Vol 119, No 1 (Supplement) 2014
Supplement abstract

Age-related changes in the brain of obese Zucker rat: Morphological and immunochemical analysis.

Published 2015-03-19


  • Metabolic Syndrome,
  • Obese Zucker rat,
  • brain,
  • morphology

How to Cite

Tomassoni, D., Amenta, F., & Khosrow Tayebati, S. (2015). Age-related changes in the brain of obese Zucker rat: Morphological and immunochemical analysis. Italian Journal of Anatomy and Embryology, 119(1), 226. Retrieved from https://oajournals.fupress.net/index.php/ijae/article/view/2559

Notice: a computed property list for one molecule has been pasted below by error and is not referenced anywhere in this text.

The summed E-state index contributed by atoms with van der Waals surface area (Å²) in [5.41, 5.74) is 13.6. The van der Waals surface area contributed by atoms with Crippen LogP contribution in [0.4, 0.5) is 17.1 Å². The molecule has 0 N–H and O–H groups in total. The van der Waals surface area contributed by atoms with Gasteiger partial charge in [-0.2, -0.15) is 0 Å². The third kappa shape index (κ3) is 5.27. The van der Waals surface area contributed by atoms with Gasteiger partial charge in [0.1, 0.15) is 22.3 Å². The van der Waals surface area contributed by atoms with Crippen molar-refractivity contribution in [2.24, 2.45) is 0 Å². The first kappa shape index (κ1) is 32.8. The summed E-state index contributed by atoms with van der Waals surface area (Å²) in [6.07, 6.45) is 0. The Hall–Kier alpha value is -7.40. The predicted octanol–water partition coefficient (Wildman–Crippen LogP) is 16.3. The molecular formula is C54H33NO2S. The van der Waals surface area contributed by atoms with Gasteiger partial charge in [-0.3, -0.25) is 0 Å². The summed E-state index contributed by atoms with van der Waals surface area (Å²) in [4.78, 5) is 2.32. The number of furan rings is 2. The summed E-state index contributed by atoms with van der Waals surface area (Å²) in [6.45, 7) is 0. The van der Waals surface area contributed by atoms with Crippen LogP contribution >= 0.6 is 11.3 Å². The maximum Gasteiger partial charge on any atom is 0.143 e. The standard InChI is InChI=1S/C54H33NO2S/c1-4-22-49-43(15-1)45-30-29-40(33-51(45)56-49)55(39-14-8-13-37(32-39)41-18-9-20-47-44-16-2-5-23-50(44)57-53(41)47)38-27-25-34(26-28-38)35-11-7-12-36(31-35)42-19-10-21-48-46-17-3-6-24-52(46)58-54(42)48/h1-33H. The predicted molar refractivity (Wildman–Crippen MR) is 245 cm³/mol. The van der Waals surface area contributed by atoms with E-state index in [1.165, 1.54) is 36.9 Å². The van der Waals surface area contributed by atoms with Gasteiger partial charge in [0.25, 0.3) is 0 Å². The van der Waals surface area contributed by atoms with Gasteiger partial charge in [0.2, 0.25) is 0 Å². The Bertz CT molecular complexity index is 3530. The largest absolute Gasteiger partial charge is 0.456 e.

Metabolic syndrome (MetS) is defined as a combination of glucose intolerance, arterial hypertension, dyslipidemia and obesity with insulin resistance as the main cause of these imbalances. In general, obesity increases the risk of vascular diseases. Both cardiovascular and cerebrovascular disorders are often linked to impaired cognitive functions. A relationship between metabolic disease and mild cognitive impairment, and/or vascular dementia was hypothesized. The obese Zucker rat (OZR), represents a model of obesity and type 2 diabetes exhibiting a moderate degree of arterial hypertension. OZRs are characterized by the simultaneous occurrence of hyperglycaemia, hyperinsulinaemia and hyperlipidaemia. This study has investigated brain microanatomy of OZRs compared with their nonobese cohort lean Zucker rats (LZRs) to assess possible relationships between MetS and brain damage. Male OZRs and LZRs of 12, 16 and 20 weeks of age were used. Body weight, blood pressure and blood chemistry parameters were checked every two weeks and before killing. The brain was dissected out and processed for immunochemical and immunohistochemical analysis of nerve cells identified by neuronal specific nuclear protein (NeuN) and axons identified by neurofilament (NF) immunohistochemistry. Glial-fibrillary acid protein (GFAP) immunoreactive astrocytes were also investigated. OZRs of different ages, were characterized by a high body weight, an increase of systolic pressure, glycemia, triglycerides and cholesterol levels in comparison with LZRs. An age-dependent increase of these parameters was observed in OZRs. A decrease of brain/body weight ratio was found in OZRs. In frontal cortex and hippocampus, morphological and immunochemical analysis revealed a decrease of NeuN immunoreactive neurons not related to apoptosis in older OZRs group compared to age matched LZRs. In OZRs a decrease of NF immunoreaction and an increase of GFAP immunoreactive astrocytes was observed compared to LZRs These findings suggest that OZRs, used for investigating mechanisms and pathophysiology of obesity and type 2 diabetes, may also represent a model for assessing the influence of MetS on brain.